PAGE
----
Antitrust Remedies Reform: Hearings of the Committee on the Judiciary, United States Senate, Ninety-ninth Congress, Second Session, on S. 2022 ... and S. 2162 ... March 21, April 15, and May 7, 1986, Volume 4
U.S. Government Printing Office, 1986 - Antitrust law - 375 pages
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abuse actions actual Administration Administration's proposal alleged amount anticompetitive antitrust laws antitrust litigation antitrust remedies antitrust violations approach appropriate attorneys award believe bill bring brought caused Chairman claim reduction clear Committee companies competition competitors concern conduct Congress conspiracy consumers contribution costs courts deal defendants deterrence economic effect eliminating enforcement example existing fact fair Federal fees filed fixing give horizontal incentive increase injury interest involving joint Judge judgment lawsuits legislation less liability limited litigation Metzenbaum overcharge parties person plaintiffs possible potential practices present price-fixing private antitrust problem profits purchases questions reason recent recover reform require response result rule Senator settle settlement share situation statement substantial suggest suits termination Thank Title tort treble damages United vertical victim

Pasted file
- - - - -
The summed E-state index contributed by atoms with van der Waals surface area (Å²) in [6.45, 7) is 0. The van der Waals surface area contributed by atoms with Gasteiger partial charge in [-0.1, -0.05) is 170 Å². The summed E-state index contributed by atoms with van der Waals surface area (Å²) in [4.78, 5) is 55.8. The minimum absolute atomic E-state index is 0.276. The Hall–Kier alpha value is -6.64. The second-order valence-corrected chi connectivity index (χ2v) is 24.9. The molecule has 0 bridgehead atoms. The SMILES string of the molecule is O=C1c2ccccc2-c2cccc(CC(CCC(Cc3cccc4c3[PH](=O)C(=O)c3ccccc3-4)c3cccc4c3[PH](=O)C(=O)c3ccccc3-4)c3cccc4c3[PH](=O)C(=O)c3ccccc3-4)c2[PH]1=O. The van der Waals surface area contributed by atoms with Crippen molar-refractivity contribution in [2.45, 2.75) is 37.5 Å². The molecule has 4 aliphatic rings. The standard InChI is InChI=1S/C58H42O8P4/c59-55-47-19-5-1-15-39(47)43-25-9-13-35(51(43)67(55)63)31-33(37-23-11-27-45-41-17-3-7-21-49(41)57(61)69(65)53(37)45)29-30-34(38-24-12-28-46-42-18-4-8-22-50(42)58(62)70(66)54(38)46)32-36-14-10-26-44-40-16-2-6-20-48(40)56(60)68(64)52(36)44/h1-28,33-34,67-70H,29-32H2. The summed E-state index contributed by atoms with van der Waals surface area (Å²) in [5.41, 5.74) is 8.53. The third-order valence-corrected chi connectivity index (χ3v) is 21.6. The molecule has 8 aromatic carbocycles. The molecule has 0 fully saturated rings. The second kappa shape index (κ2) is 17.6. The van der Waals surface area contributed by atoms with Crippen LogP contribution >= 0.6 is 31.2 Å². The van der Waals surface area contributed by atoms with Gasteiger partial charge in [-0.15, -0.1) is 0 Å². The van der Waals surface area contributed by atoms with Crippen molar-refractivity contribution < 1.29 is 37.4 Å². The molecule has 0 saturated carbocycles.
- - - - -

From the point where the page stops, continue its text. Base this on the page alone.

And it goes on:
Page 305 - ... to the best of the signer's knowledge, information, and belief formed after reasonable inquiry it is well grounded in fact and is warranted by existing law or a good faith argument for the extension, modification, or reversal of existing law...
Page 86 - Antitrust laws in general, and the Sherman Act in particular, are the Magna Carta of free enterprise. They are as important to the preservation of economic freedom and our free-enterprise system as the Bill of Rights is to the protection of our fundamental personal freedoms.
Page 102 - ... was undertaken, holds out the distinct possibility of overdeterrence; salutary and procompetitive conduct lying close to the borderline of impermissible conduct might be shunned by businessmen who chose to be excessively cautious in the face of uncertainty regarding possible exposure to criminal punishment for even a good-faith error of judgment.
Page 272 - [W]e must be concerned lest a rule or precedent that authorizes a search for a particular type of undesirable pricing behavior end up by discouraging legitimate price competition.
Page 114 - The question is not how much better off the complainant would be today if it had paid a lower rate. The question is how much worse off it is because others have paid less.
Page 85 - Parliament recognized that it was "one thing to pass statutes and . . . quite another thing to insure that [they were] actually enforced." 4 W. Holdsworth, A History of English Law 335 (3rd ed. 1945) . Accordingly, "it was a common expedient [in the Middle Ages and beyond] to give the public at large an interest in seeing that a statute was enforced ....
Page 367 - Jefferson Parish Hosp. Dist. No. 2 v. Hyde, 466 US 2 (1984) 3:48 Jessel v.
Page 370 - ... to penalize those whose conduct may be deemed to warrant such a sanction, but to deter those who might be tempted to such conduct in the absence of such a deterrent.
Page 104 - There is reason to believe that the practical effect of these procedures, and the fact that possible recoveries run into astronomical amounts, generate more leverage and pressure on defendants to settle, even for millions of dollars, and in cases where the merits of the class representatives...